|English translation||All human beings are born free and equal in dignity and rights. They are endowed with reason and conscience and should act towards one another in a spirit of brotherhood.|
There are numerous reasons to study Persian: for one thing, Persian is an important language of the Middle East and Central Asia, spoken by approximately 70 million native speakers and roughly 110 million people worldwide.
Since the Arab conquest of the country in 7th century AD, many loan words have entered the language (which from this time has been written with a slightly modified version of the Arabic script) and the literature has been heavily influenced by the conventions of Arabic literature.
Afghan (also referred to as Afghanistani) (Pashto/Persian: افغان; see etymology) refers to someone or something from Afghanistan, in particular a citizen of that country. Prior to the rise of the nation as Afghanistan, it was used by Persian speakers and those influenced by the Persian language to denote the Pashtun people. In modern times, Afghan is rarely used as an ethnic term for the Pashtuns, but is rather used as the national demonym for all citizens of Afghanistan—Pashtuns, and a large number of Tajiks, Hazaras, Uzbeks, Aimaqs, Turkmens, Balochs, Nuristanis, Pashayis, Pamiris, Arabs, and others. According to the Encyclopædia Iranica, the word Afghan (afḡān) in current political usage means any citizen of Afghanistan, regardless of their tribal or religious affiliation. According to the 1964 Constitution of Afghanistan, all Afghans are equal in rights and obligations before the law. The fourth article of the current Constitution of Afghanistan states that citizens of Afghanistan consist of Pashtun, Tajik, Hazara, Uzbek, Turkmen, Aimaq, Arab, Baluch, Pashayi, Nuristani, Qizilbash, Gurjar, Brahui, and members of other tribes.As an adjective, the word Afghan also means "of or relating to Afghanistan or its people, language, or culture".Alborz Province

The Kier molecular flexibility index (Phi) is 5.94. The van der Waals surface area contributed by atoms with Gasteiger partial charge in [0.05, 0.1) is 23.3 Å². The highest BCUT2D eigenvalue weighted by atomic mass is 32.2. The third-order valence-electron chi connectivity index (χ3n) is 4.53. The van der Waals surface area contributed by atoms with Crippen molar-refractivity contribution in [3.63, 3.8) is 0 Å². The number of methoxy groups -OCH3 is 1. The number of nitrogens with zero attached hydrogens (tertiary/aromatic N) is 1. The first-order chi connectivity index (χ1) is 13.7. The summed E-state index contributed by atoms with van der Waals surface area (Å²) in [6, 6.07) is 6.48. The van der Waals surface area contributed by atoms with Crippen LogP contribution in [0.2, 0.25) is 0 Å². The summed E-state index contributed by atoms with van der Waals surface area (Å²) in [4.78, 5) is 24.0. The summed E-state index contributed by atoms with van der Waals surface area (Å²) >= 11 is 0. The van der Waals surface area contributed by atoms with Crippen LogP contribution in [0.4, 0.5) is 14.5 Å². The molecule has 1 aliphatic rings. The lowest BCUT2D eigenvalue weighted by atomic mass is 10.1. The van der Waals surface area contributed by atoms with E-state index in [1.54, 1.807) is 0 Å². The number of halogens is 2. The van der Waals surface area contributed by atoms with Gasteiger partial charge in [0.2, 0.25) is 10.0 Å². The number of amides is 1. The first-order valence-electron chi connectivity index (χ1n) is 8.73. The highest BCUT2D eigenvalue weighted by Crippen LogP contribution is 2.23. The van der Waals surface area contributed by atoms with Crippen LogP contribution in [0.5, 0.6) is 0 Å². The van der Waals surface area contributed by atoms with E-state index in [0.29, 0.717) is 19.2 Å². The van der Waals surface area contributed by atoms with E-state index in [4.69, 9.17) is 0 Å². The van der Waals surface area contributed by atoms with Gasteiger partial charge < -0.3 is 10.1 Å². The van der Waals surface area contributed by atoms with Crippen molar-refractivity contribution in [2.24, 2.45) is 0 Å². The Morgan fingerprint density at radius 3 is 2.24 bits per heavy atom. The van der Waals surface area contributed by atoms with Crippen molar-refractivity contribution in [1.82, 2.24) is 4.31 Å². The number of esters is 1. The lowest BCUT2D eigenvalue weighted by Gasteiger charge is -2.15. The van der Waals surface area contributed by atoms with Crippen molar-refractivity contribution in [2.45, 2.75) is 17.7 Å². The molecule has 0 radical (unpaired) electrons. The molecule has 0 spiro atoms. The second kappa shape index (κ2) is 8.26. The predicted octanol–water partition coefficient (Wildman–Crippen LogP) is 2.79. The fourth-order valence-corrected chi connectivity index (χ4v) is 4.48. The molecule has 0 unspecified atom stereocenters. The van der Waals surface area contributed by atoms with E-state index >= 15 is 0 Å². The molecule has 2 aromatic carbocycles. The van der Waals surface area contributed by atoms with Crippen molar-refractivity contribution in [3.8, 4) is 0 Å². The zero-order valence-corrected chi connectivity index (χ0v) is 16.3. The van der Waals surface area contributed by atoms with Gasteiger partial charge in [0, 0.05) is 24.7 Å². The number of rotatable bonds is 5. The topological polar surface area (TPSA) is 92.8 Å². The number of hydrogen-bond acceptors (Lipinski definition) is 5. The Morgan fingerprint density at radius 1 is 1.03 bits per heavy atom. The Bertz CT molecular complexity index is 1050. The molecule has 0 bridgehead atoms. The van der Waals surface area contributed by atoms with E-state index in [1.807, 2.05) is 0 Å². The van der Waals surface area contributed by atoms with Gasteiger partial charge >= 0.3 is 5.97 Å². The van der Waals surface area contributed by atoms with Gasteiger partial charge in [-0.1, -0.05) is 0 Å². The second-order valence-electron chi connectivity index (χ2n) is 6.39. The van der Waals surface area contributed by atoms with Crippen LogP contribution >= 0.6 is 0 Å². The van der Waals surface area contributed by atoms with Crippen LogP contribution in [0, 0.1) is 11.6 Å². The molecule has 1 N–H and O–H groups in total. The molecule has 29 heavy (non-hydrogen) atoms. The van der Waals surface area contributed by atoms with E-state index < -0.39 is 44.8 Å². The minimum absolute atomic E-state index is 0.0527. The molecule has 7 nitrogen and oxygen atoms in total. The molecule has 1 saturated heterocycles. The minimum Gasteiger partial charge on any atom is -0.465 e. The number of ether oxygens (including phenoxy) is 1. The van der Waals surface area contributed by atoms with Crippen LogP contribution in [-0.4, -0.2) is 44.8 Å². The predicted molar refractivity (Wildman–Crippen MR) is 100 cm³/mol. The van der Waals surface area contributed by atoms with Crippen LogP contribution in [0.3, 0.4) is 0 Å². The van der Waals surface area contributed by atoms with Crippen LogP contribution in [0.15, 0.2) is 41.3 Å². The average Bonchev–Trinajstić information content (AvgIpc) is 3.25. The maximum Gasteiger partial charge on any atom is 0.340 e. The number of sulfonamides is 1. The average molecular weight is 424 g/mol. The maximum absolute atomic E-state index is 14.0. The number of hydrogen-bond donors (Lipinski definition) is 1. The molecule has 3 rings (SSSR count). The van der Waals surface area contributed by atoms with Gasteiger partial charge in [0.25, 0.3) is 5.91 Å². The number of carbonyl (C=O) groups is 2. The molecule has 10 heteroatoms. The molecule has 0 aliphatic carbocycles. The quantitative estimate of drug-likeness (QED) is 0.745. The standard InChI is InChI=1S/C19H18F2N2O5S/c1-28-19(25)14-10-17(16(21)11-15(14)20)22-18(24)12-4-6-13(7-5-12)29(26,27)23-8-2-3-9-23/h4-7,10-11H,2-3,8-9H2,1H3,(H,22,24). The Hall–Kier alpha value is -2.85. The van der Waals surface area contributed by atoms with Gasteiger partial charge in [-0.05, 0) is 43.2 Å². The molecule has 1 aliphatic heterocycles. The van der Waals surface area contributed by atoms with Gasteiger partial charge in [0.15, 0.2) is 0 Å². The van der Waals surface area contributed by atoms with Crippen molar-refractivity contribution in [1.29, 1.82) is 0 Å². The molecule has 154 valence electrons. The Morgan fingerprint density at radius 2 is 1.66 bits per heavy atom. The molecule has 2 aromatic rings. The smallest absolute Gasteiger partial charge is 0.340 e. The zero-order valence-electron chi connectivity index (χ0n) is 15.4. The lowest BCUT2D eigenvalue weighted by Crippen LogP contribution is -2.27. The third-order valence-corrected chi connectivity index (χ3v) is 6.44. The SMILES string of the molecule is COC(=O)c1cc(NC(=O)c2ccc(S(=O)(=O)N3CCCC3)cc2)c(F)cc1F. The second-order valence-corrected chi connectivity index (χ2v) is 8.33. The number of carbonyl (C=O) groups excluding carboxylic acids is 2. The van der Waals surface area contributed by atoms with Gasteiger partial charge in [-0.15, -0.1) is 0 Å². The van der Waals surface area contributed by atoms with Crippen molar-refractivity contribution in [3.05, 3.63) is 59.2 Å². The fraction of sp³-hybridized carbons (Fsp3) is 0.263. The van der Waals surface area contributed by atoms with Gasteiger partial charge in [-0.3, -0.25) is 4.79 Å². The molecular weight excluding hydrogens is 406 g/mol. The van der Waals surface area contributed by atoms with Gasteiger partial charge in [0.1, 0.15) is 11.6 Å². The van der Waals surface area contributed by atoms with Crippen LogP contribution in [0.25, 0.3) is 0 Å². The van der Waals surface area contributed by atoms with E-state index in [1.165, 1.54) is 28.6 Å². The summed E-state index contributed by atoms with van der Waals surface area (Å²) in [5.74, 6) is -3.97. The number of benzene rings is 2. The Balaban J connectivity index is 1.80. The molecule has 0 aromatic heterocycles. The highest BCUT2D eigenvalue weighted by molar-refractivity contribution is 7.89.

Alborz Province (Persian: Ostāne Alborz, Ostan-e Alborz ) is one of the 31 provinces of Iran, centered in Karaj.Alborz Province was formed by division of Tehran Province into two provinces, after the Parliamentary approval on June 23, 2010, and was introduced as 31st province of Iran. In 2014 it was placed in Region 1.Situated northwest of Tehran, the Province of Alborz has 6 counties, Karaj County, Savojbolagh County, Taleqan County, Eshtehard County, Fardis County and Nazarabad County. Karaj is the seat of the province. Alborz Province is situated 35 km west of Tehran, at the foothills of the Alborz mountains, and is Iran's smallest province in area.
According to the National Census, in 2011 population of Alborz was 2,412,513 out of which 90,5% lived in urban areas.Ardabil Province
Ardabil Province (Persian: استان اردبیل; Azerbaijani: اردبیل اوستانی) is one of the thirty-one provinces of Iran. It is in the northwest of the country, in Regions 3, bordering the Republic of Azerbaijan, the provinces of East Azerbaijan, Zanjan, and Gilan. Its administrative centre is the city of Ardabil. The province was established in 1993 from the eastern part of East Azerbaijan.Dari language